May 20, 2009

Daily Mail v. the iPlayer

Filed under: Daily Mail,iPlayer,tv licence — admin @ 9:22 am

Back in January 2008, Ashley Highfield claimed that:

…the number of homes that currently have no television licence, but that do have broadband subscription is currently estimated to be infinitesimally small.

It didn’t take a genius to recognize that this group would increase; in fact I said as much in December when I no longer needed a TV licence myself (although I still buy one). Unsurprisingly, as the ‘infinitesimally small’ group shows signs of increasing suggestions are being made about needing a licence for iPlayer content. According to the Daily Mail:

BBC technology chief Erik Huggers said: ‘My view is that if you are using the iPlayer you have to be a television licence fee payer.

‘I don’t believe in a free ride. If you are consuming BBC services then you have to be a licence holder.’

A fairly reasonable position in my view. In the changing world of television and news production and consumption we rely increasingly on services like the BBC to produce high-quality content; the commercial models are increasingly failing. In fact I would personally go further, arguing for an increase in the licence fee.

However, such a position puts me in opposition to the always-irrational Daily Mail. Until the BBC replace the ONE show with ‘Asylum Criminals: The truth about illegal immigrants’, the Daily Mail will always hate the Beeb. Huggers suggestion that iPlayer viewers pay a licence fee quickly gets expanded upon:

If he were to have his way, possible changes to the fee could include:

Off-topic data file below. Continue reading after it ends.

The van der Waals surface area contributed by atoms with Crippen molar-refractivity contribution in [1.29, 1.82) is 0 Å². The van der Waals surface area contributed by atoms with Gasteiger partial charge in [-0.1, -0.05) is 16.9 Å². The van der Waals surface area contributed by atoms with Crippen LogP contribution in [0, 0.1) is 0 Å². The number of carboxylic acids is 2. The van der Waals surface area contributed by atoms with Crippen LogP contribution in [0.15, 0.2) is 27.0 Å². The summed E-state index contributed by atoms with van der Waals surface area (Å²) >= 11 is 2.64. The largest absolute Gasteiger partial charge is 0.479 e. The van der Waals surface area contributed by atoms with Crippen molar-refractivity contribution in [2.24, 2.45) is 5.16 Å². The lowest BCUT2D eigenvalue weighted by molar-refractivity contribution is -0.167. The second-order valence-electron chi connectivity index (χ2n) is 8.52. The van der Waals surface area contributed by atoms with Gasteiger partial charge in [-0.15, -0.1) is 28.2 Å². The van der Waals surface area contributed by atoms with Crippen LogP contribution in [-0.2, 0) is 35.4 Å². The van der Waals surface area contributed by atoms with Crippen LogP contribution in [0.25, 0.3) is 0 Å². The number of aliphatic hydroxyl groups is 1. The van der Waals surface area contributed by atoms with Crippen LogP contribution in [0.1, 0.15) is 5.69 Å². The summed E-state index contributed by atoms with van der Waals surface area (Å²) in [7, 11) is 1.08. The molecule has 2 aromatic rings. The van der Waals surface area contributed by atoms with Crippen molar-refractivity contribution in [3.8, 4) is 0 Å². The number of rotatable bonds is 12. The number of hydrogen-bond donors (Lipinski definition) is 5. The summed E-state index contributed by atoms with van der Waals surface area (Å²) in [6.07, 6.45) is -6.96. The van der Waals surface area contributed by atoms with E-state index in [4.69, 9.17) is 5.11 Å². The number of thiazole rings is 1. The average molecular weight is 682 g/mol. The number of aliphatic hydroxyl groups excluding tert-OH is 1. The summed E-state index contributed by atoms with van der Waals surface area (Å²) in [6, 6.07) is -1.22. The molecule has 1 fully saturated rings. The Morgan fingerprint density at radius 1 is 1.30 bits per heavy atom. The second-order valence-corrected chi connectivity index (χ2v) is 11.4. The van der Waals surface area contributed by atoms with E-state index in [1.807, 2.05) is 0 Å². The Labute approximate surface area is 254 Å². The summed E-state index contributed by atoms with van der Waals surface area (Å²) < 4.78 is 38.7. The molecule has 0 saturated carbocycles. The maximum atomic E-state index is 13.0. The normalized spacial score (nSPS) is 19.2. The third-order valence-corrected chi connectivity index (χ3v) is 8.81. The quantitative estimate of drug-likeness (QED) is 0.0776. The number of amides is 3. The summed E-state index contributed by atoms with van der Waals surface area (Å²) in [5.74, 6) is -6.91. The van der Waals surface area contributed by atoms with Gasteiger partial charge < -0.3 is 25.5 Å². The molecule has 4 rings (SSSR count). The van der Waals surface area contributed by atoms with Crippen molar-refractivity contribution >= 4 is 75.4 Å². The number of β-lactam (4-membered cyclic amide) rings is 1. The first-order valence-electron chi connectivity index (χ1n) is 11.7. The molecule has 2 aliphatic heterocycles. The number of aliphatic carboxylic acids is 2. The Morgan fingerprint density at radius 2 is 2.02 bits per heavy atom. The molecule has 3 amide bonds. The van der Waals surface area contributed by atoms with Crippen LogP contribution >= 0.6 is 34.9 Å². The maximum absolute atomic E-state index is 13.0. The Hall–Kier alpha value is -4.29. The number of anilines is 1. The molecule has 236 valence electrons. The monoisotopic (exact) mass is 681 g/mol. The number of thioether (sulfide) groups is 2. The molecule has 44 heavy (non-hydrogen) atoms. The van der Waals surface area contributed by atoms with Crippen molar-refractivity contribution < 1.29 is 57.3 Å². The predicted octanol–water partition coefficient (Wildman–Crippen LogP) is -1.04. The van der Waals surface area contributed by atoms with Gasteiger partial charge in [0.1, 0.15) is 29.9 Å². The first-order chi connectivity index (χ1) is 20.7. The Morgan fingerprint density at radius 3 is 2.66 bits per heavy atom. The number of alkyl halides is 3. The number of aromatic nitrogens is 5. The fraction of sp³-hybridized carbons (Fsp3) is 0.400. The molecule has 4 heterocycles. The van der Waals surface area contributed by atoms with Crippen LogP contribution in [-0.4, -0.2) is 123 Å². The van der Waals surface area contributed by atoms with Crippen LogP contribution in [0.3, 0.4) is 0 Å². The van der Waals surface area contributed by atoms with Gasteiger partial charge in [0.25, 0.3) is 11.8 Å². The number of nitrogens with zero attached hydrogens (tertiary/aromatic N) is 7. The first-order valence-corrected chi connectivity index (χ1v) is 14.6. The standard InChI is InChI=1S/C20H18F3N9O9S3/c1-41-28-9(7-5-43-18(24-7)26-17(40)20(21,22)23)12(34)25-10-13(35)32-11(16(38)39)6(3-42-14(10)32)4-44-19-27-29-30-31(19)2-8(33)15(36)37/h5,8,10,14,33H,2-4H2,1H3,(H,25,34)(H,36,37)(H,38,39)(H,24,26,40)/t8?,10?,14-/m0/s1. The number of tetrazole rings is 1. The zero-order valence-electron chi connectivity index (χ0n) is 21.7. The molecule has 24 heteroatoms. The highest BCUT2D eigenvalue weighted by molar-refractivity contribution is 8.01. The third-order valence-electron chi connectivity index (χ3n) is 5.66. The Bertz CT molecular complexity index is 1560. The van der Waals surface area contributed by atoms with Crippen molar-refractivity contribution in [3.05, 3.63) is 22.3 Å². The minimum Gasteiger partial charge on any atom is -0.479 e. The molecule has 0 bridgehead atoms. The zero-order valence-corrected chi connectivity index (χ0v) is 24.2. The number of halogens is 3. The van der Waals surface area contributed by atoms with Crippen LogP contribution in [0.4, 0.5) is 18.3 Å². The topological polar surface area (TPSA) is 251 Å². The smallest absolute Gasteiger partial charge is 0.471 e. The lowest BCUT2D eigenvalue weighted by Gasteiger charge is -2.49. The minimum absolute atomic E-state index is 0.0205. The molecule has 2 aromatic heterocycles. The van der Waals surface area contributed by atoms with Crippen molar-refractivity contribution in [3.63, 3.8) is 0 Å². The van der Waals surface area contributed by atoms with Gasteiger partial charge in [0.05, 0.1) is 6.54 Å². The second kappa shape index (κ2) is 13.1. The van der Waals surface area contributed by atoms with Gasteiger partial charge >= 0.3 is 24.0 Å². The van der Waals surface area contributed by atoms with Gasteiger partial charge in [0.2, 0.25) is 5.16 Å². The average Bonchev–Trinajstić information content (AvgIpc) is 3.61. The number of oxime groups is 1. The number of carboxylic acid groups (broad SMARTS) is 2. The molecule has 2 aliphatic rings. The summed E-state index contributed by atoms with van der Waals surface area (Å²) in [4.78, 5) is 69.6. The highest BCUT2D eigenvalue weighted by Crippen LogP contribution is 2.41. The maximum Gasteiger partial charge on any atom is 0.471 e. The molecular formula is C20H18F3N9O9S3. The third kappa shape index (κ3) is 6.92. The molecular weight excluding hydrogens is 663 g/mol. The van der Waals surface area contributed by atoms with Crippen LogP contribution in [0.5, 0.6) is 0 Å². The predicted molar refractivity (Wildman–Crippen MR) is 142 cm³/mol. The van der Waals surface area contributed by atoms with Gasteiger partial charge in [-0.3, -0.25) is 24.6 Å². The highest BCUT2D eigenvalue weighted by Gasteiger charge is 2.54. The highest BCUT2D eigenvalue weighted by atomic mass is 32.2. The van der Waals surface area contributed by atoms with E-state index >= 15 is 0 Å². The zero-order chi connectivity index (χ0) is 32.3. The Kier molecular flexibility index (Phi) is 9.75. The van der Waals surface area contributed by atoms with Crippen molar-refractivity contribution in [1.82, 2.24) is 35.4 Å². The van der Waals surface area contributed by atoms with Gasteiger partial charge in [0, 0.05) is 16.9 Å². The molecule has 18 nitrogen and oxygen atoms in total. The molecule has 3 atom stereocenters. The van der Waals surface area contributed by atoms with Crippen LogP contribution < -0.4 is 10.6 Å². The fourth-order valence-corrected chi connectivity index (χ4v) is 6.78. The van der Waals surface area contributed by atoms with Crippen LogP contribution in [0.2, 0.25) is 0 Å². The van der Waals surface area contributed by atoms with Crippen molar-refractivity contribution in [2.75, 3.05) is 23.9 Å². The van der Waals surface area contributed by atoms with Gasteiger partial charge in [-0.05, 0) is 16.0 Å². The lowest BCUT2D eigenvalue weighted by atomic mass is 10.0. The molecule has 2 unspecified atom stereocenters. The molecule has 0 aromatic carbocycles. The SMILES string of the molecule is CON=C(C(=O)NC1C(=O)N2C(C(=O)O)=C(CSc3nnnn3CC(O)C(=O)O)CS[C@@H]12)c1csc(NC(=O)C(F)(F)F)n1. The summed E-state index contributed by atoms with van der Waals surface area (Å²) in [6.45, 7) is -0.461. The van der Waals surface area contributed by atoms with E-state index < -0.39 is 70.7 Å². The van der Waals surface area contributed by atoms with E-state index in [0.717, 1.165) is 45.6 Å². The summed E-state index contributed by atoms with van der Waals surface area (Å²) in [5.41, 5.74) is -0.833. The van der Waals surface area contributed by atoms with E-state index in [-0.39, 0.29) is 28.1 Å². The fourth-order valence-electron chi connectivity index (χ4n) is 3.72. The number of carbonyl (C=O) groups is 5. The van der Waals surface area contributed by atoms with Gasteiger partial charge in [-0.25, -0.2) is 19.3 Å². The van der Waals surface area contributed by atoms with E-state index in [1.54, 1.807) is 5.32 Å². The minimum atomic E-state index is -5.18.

* Viewers having to buy an extra licence just for the iPlayer
* Increasing the cost of the current TV licence to include the iPlayer
* Forcing viewers to pay a subscription to use the iPlayer service

If Huggers was suggesting any of these changes the Daily Mail failed to include the appropriate quotes. It would be equally meaningful to say possible changes could include “Hanging for watching iPlayer without TV licence”; possible, but highly unlikely. The second suggestion “Increasing the cost of the current TV licence to include the iPlayer” is particularly stupid as the current TV licence already includes the cost of the iPlayer!

Obviously the Daily Mail readers read the article rationally and take the Daily Mail bias into consideration:

Obviously not.
[Disclaimer: As a licence fee payer interested in quality TV and news I have a vested interested in the BBC. As a human being I have a vested interest in pointing out that the Daily Mail is a piece of crap written for idiots.]

May 19, 2009

Why has the BNP failed on Twitter?

Filed under: BNP,Twitter — admin @ 3:06 pm

As I have mentioned before, the BNP tend to get a far higher proportion of political traffic than they deserve. Whilst this can be attributed to the web providing a forum for the discussion of vile ideas that are unacceptable amongst the general public, it is interesting to note that their success has not carried over to Twitter.

Whilst the Twitter logo is proudly displayed on the BNP homepage, the official BNP Twitter account has only been used to highlight blog posts on their web site, and even this has not happened for a over a month. The result of their Twitter experiments: a more motley bunch of 58 Twitterers it would be difficult to find.

So why has the BNP failed on Twitter? After all, my own criticism of Twitter is the lack of room for reasoned arguments…something the BNP has no time for.

Their failure is mainly because people can see who you follow on Twitter. As I have mentioned before, as someone interested in politics I often follow opinions which are the opposite of mine. The shame of being mistaken for a BNP supporter, however, would be too much even for me (and I follow @MayorOfLondon!!).

There is also an argument that Twitter is just too open. As the BNP constantly strive to promote a professional image they know that their own members are their biggest handicap. If the BNP truly embraced Twitter the facade of respectability that they constantly strive for would soon disappear under the weight of their own members’ ignorance.

The BNP thrive in those online places where their members are in the majority; their lack of presence on an open site like Twitter shows what a minority they are.

May 16, 2009

My Eurovision 2009 Menu